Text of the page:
Adrian Gonzalez is going to be the biggest story of the trade deadline this year. Everyone assumes that the Red Sox will be the front runners for him. And if they continue to stink, they may push even harder for him than they otherwise would. But they’re not the only team in baseball who could use a cheap awesome first baseman. Jon Paul Morosi suggests the Braves could be in on AG.
The basis: well, not even a rumor really. Just the realization that (a) the Braves need offense and could use a first baseman; and (b) Adrian Gonzalez is a first baseman. Trades have materialized from less, of course, but at the moment that’s all there is. No word from a Braves source. No word from a Padres source.
And I sort of hope it stays that way. As I wrote earlier in the week, the Braves are not new to this trade-for-a-stud-first baseman thing. They did it with Mark Teixeira a few years ago, and it was fairly disastrous in terms of the young talent the Braves had to give up. Given that Gonzalez is even cheaper and under team-control longer than Teixeira was, the price in prospects would likely be even higher.
And it would be an overpayment no matter what Gonzalez does while signed for 2010 and 2011, because there is no conceivable way that the current owners of the Braves — Liberty Media — would approve the $180 million+ or whatever it would take to sign AG long-term.
If the Braves traded for Adrian Gonzales it would be like a guy making $40K a year leasing a BMW. Maybe the monthly payments are technically affordable in the short term, but it’s gonna cost too much regardless and at the end of the day he’s not even gonna own the thing.
In short: nice attempt to stir the sauce pan on the hot stove, Jon Paul, but I don’t think anything is cooking here.
In a show of good sportsmanship, the Cleveland Cavaliers have moved their championship ring ceremony start time back to 7 PM EDT to avoid conflicting with the start of the World Series opener on Tuesday. The Indians are set to host Game 1 at Progressive Field on October 25, while the Cavs will open the 2016-17 NBA season against the New York Knicks at the nearby Quicken Loans Arena, preceded by a ceremony recognizing their first franchise title.
In the event that the Indians clinch a World Series title, it’ll be the first time Cleveland has seen two championships in the same calendar year since 1948, when the Indians’ last Series title came on the back of the Cleveland Browns’ All-American Football Conference championship against the Buffalo Bills. The same was true for the Dodgers in 1988, when their World Series win against the Athletics coincided with the Los Angeles Lakers’ 11th championship, while Chicago has yet to see a multi-title year among their NBA, NHL, NFL, and MLB franchises.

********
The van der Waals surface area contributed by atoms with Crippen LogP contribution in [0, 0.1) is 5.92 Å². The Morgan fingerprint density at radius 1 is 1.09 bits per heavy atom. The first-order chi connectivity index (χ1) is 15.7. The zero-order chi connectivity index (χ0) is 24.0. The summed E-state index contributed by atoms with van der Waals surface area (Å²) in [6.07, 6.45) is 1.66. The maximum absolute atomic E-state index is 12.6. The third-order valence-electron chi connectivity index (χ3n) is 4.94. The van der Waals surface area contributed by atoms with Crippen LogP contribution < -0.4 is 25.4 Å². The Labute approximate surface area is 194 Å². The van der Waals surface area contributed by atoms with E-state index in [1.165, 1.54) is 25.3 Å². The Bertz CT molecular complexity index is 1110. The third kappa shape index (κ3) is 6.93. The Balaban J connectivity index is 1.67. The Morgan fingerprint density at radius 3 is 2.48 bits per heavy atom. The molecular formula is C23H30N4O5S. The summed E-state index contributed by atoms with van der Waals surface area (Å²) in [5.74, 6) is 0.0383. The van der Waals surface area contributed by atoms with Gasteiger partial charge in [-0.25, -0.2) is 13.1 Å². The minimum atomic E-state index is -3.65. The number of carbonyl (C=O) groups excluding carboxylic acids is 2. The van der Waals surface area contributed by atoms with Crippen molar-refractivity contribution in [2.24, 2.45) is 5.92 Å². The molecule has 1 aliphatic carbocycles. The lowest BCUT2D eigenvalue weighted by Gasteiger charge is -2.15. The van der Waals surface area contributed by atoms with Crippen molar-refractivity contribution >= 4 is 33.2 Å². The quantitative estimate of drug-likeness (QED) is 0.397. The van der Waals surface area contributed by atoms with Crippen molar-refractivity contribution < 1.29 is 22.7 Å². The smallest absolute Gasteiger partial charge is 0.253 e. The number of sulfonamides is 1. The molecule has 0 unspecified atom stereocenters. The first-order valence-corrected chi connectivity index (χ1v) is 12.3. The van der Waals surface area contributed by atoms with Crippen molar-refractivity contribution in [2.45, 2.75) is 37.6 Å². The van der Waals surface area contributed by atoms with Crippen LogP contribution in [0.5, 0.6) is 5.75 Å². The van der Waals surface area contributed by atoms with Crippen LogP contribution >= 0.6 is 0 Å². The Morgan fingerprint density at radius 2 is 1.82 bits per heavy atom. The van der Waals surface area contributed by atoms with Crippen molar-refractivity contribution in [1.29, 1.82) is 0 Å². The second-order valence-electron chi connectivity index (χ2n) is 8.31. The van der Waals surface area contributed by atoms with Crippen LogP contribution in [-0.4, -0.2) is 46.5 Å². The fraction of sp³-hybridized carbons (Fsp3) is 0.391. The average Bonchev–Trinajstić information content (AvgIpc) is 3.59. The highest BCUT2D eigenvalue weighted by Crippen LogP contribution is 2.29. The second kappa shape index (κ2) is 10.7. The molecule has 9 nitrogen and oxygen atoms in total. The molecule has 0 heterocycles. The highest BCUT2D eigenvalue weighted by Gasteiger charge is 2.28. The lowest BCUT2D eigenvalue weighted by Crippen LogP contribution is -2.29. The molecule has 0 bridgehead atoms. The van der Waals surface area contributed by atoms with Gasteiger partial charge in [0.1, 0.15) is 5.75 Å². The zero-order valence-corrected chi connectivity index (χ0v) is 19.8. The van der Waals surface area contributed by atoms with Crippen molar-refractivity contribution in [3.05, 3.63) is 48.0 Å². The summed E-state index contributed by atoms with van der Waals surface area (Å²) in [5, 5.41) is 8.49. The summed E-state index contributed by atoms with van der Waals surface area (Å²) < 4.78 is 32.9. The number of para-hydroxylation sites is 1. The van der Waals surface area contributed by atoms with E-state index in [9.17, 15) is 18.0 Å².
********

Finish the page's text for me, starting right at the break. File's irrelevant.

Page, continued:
Regardless of the Series’ outcome, Cleveland fans will get the chance to revel in one long-awaited championship win on Tuesday before watching the beginning of a nail-biting conclusion to another long-awaited playoff run. The Cavaliers are scheduled for 7 PM EDT on October 25, while the Indians will take the field at 8 PM EDT.
If any team can turn a six-day rest period into an advantage, it’s the Indians. The club polished off their pennant race with another injured starter and an overtaxed bullpen, as Trevor Bauer exited in Game 3 of the ALCS with a laceration on his right pinky finger, leaving the bullpen to shoulder 16 innings through the last three games of the series. On Friday, MLB.com’s Jordan Bastian reported that injured starter Danny Salazar could rejoin the rotation in the World Series, though he’ll need at least one more simulated game before Terry Francona determines whether or not he’s fit to return for the team’s last postseason push.
Bauer, who has been under the close watch of hand specialist Dr. Thomas Graham, told the press that he feels confident that he’ll be ready for a World Series start when the final showdown commences on Tuesday. Keeping the wound bandaged is not an option during games, and Bauer said that Dr. Graham decided against additional stitches to keep the laceration from re-opening. Instead, they’re banking on extra days of rest to heal the cut naturally. Should Francona pencil the right-hander into the lineup for Game 3 or 4, he’ll have had 10-11 days to rest his finger between starts — just a hair under the seven games Bauer said he was prepared to pitch.
Salazar, too, has been preparing for a World Series showdown. He’s scheduled to pitch three innings of a simulated game this weekend, and if it goes well, it could land him a spot in the starting rotation alongside Bauer, Corey Kluber, Josh Tomlin, and newcomer Ryan Merritt. Salazar has been sidelined since September 9 with a right forearm strain, and even after undergoing a rigorous throwing program over the last several weeks, any kind of comeback is expected to be curbed by a strict innings limit. Francona has been understandably tight-lipped about his World Series roster, but he hasn’t yet nixed the idea of utilizing Salazar out of the rotation, provided the right-hander remains healthy for another week or so.
The Indians have had to remain flexible throughout their seven-game playoff run after weathering injuries to Corey Kluber and Trevor Bauer, pushing their rotation through several games on short rest and relying heavily on Andrew Miller and Cody Allen‘s one-two punch in the ‘pen to clinch more than a few postseason victories. While history doesn’t always favor the first team to secure their league’s pennant race, an extra week of rest should only benefit Cleveland’s beleaguered pitching staff.